1/  C.B.I. Files/Bugg Lite                     (Collins)                     6.19
  2/  Fuzz Face                                  (Collins)                     7.56
  3/  Exterminate                                (Laswell)                     2.37
  4/  Smell the Secrets                          (Laswell,Collins,Buckethead)  3.02
  5/  Count Zero                                 (Laswell,Collins)             5.57
  6/  Bootsy & the Beast                         (Laswell,Collins,Buckethead)  5.11
  7/  No Fly Zone (The Devil's Playground)       (Collins)                     6.56
  8/  The Passion Continues                      (Laswell,Collins,Buckethead)  5.03

          Recorded at Greenpoint Studio, Brooklyn, New York and Bootzilla Studio
          Engineering: Robert Musso, Oz Fritz and Bootsy
          Mixed at Greenpoint Studio by Robert Musso
          Assistant: Imad Mansour
          Coordination Material, Inc.: Tracy McKnight
          Cyberfunk Maintenance : Peter Wetherbee
          Spaced Bass Tech: Al Farmer (Alganator-Z)
          Creative realization for Innerhythmic re-issue: Steven Saporta/
            Invasion Group
          Innerhythmic: Steven Saporta
          Innerhythmic NYC: Steven Saporta
          Innerhythmic coordination: Jesse Roman
          Innerhythmic UK: Ian Blackaby
          Innerhythmic Germany: Robert Soares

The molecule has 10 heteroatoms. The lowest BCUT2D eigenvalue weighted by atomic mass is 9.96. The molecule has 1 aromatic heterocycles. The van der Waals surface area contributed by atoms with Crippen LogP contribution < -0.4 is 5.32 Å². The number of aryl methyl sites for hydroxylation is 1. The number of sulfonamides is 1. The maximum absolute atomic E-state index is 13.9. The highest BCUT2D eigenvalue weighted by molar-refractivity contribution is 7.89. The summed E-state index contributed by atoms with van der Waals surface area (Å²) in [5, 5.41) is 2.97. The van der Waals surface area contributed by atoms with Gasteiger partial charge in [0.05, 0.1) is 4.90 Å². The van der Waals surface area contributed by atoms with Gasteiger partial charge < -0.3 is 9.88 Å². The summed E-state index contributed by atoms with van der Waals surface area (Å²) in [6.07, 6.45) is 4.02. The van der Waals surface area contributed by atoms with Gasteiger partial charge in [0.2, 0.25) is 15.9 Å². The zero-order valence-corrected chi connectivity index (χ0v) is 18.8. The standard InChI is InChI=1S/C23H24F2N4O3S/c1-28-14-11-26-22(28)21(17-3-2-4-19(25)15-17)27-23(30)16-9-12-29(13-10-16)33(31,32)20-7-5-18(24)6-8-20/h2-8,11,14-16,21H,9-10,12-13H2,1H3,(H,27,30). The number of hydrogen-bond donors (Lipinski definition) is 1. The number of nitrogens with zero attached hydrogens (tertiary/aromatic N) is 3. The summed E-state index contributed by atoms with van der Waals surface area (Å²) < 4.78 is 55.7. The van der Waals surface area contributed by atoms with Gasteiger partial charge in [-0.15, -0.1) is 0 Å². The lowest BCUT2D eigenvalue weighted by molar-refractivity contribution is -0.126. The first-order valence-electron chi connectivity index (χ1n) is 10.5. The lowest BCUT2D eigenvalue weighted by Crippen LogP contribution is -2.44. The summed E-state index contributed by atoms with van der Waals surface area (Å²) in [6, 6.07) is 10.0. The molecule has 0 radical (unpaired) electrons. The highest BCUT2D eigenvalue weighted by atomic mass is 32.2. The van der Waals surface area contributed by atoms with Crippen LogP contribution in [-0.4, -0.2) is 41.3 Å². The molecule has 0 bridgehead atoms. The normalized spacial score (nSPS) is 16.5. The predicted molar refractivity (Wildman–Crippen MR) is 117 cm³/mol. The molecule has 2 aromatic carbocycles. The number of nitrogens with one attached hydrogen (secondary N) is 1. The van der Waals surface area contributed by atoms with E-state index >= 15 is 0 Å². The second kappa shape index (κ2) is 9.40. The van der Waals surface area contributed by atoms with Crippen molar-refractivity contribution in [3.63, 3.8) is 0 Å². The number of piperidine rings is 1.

Innerhythmic Boston: L & M Urso
          Invasion: Peter Casperson
          Produced by Bill Laswell and Bootsy Collins
          Mastered at Masterdisk by Howie Weinberg
          Innerhythmic re-issue digital remastered by Michael Fossenkemper at
            Turtle Tone Studios
Zillatron*Fuzzface*Bootsy: spaced bass, voices, samples, beats; Bernie Worrell: electric piano, Hammond B3, synthesizers; Buckethead: electric & acoustic guitars; Bill Laswell: ambient sounds and noises; Grandmaster Melle Mel: chant; Umar Bin Hassan: chant; Debra Barsha: back vocals; Kristen Gray: back vocals; Momma Collins: back vocals; Brenda Holloway: back vocals; Patti Willis: back vocals.

          1993 - Black Arc/Rykodisc (USA),  RCD 10301 (CD)
          1993 - Black Arc/Polystar (Japan), PSCW 5007 (CD)
          2004 - Innerhythmic (USA), INR014 (CD)
Note: On the Innerhythmic issue, C.B.I. Files and Bugg Lite are two seperate tracks.


Bootsy's new alter-ego "Zillatron" plays avant-garde rock, ambient, free noise, God knows what all. About a third of the record is inspired Space Bass soloing over a looped background, another third is Bootsy's distortedvocalizing, and the rest is a crazy mix of loud guitars (courtesy of Buckethead), white noise, chanting and synth. The liner notes include a warning saying "This record is silly," but actually there's serious social commentary buried in all that noise ("Exterminate," "Count Zero"). Guests include Bernie, Laswell (who produced with Bootsy), Grandmaster Melle Mel, Umar Bin Hassan, Momma Collins, Patti Willis and Brenda Holloway (of "Every Little Bit Hurts" fame). I wouldn't say it's the future of rock, but check it out, if you have the nerve: it's a look down a road that'll probably never be travelled.